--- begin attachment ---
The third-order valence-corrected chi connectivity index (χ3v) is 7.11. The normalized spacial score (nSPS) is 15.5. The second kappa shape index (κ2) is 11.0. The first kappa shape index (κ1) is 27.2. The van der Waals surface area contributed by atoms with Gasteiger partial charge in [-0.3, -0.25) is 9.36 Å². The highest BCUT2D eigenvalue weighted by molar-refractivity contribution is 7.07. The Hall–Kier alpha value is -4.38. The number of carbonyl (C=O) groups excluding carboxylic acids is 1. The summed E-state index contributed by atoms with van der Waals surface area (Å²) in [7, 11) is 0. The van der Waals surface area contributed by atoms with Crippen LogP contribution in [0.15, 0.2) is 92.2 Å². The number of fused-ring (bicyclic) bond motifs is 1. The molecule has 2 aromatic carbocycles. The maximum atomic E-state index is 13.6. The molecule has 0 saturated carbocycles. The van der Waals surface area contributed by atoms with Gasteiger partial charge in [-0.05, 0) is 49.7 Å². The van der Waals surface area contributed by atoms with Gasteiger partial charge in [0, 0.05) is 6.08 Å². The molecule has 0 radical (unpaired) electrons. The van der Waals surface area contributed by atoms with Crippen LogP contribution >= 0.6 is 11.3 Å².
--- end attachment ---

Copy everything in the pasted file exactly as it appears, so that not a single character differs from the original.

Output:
The third-order valence-corrected chi connectivity index (χ3v) is 7.11. The normalized spacial score (nSPS) is 15.5. The second kappa shape index (κ2) is 11.0. The first kappa shape index (κ1) is 27.2. The van der Waals surface area contributed by atoms with Gasteiger partial charge in [-0.3, -0.25) is 9.36 Å². The highest BCUT2D eigenvalue weighted by molar-refractivity contribution is 7.07. The Hall–Kier alpha value is -4.38. The number of carbonyl (C=O) groups excluding carboxylic acids is 1. The summed E-state index contributed by atoms with van der Waals surface area (Å²) in [7, 11) is 0. The van der Waals surface area contributed by atoms with Crippen LogP contribution in [0.15, 0.2) is 92.2 Å². The number of fused-ring (bicyclic) bond motifs is 1. The molecule has 2 aromatic carbocycles. The maximum atomic E-state index is 13.6. The molecule has 0 saturated carbocycles. The van der Waals surface area contributed by atoms with Gasteiger partial charge in [-0.05, 0) is 49.7 Å². The van der Waals surface area contributed by atoms with Gasteiger partial charge in [0, 0.05) is 6.08 Å². The molecule has 0 radical (unpaired) electrons. The van der Waals surface area contributed by atoms with Crippen LogP contribution >= 0.6 is 11.3 Å².